By Hussein Sayed
Some key take-homes from President Xi's UAE trip, which ended with a raft of trade, oil and economic deals
China President Xi ended his three-day visit to the UAE by signing a raft of trade, oil and economic deals.
The UAE on Saturday said it agreed to set up a "comprehensive strategic partnership" with China, and have agreed to "enhance cooperation in all fields to higher levels and forge overall strategic partnerships”.
An on official statement also said the UAE is "keen to deepen cooperation" with China's "One Belt, One Road" ambitious trillion-dollar infrastructure plan that aims to revive the ancient Silk Road trading routes with a global networks of ports, roads and railways.
Below are six key points to note from the visit, as observed by Hussein Sayed, chief market strategist for FXTM.
President Xi showed his support for the UAE economy in general and especially of the crude oil industry. Chinese investors were given permission to bankroll onshore and offshore crude oil concessions in Abu Dhabi.
The visit also coincides with OPEC’s decision to increase crude oil supplies amid strengthening demand triggered by US sanctions on Iran and Venezuela’s oil industry woes. After four long years of depressed crude oil prices, the UAE is ready for the brighter economic prospects China appears to represent.
A raft of bilateral trade and other agreements are being put into place, adding to the annual $50bn in bilateral trade that is expected to reach $80bn in the next two years.
It’s part of China’s bigger plan - the “Belt and Road Initiative” (BRI) – to develop land and maritime infrastructure linking 68 countries across the Middle East, Africa and Europe. The BRI promises massive Chinese investments in the form of loans and stake-holdings in the industrial, financial, construction and energy sectors in the UAE.
The UAE plays an important role as “the hub of the BRI”, acting as a springboard for Chinese goods to be distributed into the region and other parts of the world. Around 60 percent of all Chinese exports to the Middle East come through the UAE, at an estimated value of $70bn annually.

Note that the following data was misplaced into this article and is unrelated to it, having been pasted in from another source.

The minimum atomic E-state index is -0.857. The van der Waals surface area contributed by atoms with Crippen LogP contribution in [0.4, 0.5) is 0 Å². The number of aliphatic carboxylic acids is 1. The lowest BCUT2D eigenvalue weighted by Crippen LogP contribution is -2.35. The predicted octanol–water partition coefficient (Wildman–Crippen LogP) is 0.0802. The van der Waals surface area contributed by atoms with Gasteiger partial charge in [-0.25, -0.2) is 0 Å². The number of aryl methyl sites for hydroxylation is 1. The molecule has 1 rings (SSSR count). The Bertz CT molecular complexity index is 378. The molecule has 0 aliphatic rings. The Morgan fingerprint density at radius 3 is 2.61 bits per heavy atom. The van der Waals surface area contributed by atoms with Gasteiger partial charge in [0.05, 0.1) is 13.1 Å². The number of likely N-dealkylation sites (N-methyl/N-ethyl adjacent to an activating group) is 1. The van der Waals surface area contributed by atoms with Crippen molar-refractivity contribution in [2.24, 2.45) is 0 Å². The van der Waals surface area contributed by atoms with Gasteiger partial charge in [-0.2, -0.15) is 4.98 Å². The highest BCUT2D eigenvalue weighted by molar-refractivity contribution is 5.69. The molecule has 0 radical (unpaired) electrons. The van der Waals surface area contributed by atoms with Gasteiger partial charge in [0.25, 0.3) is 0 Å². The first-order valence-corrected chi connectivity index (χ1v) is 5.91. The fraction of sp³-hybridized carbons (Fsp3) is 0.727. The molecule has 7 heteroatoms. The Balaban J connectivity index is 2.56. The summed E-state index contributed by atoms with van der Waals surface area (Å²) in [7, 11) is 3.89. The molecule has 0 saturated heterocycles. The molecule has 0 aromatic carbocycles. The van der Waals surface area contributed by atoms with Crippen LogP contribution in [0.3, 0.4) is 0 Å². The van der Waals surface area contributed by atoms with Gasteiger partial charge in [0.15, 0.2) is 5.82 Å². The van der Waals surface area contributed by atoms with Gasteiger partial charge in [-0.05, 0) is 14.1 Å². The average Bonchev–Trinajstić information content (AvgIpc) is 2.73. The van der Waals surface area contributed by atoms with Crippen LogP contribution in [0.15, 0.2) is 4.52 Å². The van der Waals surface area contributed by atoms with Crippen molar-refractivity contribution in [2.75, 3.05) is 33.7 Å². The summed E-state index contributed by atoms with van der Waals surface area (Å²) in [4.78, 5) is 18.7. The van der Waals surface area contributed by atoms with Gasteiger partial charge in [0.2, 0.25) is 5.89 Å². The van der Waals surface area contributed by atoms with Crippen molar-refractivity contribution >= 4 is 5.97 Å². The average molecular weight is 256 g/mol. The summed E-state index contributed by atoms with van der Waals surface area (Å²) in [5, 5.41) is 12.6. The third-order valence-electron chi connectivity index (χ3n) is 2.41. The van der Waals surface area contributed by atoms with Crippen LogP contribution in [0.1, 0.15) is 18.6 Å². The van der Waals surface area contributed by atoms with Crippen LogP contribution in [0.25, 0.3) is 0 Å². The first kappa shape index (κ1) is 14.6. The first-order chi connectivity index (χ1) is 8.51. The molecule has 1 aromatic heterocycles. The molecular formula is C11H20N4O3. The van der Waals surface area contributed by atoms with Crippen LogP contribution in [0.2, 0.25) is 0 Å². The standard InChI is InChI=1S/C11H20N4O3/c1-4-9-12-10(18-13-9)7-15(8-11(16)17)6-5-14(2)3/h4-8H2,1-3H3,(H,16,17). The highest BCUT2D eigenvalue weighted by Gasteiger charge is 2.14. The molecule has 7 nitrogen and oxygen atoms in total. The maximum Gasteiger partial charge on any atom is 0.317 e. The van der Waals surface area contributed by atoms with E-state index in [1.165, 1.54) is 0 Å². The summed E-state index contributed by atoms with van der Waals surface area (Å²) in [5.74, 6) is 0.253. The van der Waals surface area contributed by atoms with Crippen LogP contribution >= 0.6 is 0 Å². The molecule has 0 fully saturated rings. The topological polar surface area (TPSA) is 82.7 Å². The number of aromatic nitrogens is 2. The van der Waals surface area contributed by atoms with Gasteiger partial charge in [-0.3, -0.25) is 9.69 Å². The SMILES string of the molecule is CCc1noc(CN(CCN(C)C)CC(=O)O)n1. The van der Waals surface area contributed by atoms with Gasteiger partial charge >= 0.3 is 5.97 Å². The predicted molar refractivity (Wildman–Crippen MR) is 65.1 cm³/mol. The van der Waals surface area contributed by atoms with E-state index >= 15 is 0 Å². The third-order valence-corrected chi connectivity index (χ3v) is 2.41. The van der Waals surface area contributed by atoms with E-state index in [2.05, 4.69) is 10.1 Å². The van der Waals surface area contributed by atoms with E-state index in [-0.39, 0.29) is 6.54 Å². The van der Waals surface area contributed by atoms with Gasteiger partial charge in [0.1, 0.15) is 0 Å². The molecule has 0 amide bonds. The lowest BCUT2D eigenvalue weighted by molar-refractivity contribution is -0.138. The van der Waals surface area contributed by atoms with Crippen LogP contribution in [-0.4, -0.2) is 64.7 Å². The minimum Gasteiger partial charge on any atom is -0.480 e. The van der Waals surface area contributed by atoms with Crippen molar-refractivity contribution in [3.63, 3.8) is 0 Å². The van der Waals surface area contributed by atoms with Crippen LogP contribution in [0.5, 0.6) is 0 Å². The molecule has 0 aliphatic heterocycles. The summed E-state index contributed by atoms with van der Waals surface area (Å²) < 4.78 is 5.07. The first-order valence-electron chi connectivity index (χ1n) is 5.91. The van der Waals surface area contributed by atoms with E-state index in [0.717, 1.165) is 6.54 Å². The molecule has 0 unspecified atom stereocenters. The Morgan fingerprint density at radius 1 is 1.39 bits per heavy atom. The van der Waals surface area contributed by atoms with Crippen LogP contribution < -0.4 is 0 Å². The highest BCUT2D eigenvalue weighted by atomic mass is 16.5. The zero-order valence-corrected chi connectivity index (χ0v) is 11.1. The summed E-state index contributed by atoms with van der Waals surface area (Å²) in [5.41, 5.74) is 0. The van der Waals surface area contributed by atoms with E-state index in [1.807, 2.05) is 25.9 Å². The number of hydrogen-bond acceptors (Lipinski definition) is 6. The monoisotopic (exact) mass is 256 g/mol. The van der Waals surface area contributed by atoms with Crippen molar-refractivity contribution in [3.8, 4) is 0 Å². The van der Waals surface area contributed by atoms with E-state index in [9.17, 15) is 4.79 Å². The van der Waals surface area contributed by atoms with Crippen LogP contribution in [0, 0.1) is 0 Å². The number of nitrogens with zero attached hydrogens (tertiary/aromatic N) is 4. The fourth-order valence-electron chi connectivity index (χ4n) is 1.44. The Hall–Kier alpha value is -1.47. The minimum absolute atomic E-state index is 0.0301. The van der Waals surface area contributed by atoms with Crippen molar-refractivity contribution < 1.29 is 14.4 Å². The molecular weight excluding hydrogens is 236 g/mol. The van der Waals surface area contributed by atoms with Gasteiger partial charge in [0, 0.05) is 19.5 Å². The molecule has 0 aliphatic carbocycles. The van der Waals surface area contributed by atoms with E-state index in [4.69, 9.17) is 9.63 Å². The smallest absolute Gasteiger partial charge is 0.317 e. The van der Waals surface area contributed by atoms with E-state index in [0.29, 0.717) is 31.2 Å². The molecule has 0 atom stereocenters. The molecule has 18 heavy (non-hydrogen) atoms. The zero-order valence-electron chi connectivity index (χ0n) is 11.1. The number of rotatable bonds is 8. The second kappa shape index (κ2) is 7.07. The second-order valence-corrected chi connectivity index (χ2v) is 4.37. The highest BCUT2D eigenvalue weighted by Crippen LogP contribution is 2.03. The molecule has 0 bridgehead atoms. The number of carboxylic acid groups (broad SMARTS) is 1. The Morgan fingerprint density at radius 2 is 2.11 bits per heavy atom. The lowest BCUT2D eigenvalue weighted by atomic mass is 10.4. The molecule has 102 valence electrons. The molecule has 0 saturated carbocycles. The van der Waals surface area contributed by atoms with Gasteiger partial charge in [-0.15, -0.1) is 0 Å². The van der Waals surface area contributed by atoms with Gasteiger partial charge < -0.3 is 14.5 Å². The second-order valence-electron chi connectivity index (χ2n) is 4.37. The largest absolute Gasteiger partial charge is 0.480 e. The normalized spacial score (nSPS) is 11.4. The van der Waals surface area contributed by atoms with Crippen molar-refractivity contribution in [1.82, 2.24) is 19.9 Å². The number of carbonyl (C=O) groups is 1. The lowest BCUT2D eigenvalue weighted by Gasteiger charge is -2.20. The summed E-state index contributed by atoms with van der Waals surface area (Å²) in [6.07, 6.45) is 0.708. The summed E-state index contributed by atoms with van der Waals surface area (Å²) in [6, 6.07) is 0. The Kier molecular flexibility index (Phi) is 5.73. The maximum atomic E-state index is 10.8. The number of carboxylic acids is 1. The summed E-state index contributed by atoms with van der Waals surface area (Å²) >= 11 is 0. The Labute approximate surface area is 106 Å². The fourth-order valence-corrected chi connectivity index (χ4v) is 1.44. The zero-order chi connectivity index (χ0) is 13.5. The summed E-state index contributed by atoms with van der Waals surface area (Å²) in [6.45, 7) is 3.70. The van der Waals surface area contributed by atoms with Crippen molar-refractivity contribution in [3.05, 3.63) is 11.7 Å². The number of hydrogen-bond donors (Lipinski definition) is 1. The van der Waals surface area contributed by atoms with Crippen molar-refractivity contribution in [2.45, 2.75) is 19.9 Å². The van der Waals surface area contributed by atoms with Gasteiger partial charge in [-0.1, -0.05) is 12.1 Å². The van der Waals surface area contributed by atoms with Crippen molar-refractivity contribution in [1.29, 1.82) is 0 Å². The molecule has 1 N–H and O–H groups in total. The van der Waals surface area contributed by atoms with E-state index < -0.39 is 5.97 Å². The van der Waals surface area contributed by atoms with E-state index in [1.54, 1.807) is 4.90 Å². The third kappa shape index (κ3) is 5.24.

Closer relations between the UAE and China come at a time when US protectionism under President Donald Trump resulted in tariff barriers on trade, meaning that the Asian giant is even more motivated to develop alternative global markets.
Chinese investors are snapping up properties and bankrolling construction projects, and now account for around three percent of new property sales in Dubai alone.
In 2010, China overtook the US as the Arab world’s largest trading partner and has pledged $23bn in loans for infrastructural projects in the region. By 2016 Beijing had become the largest strategic investor in the Arab world, with $30bn in direct foreign investment.
Almost one quarter of the trade between the Arab world and China is carried out by the UAE. Due to its relative stability and developed business infrastructure compared to other Middle Eastern countries, the UAE is likely to keep a competitive edge over other Arab nations vying to gain market share in China.
Nonetheless, there are more regional countries which are also part of China’s BRI. Saudi Arabia and Egypt are doing a brisk trade with China, with Saudi in the number one spot for supplying crude oil to the Asian giant. Iran is another nation with close ties and infrastructural projects in common with China, with bilateral trade estimated at $37bn per year.
Even though China is becoming incredibly influential in the Gulf, India is still the UAE’s number one trading partner, with bilateral exports and imports valued at $57bn.
The UAE would be wise not to keep all its eggs in one basket and stay diversified in its trading partners to reduce potential geo-political risks that could have an impact on its economy.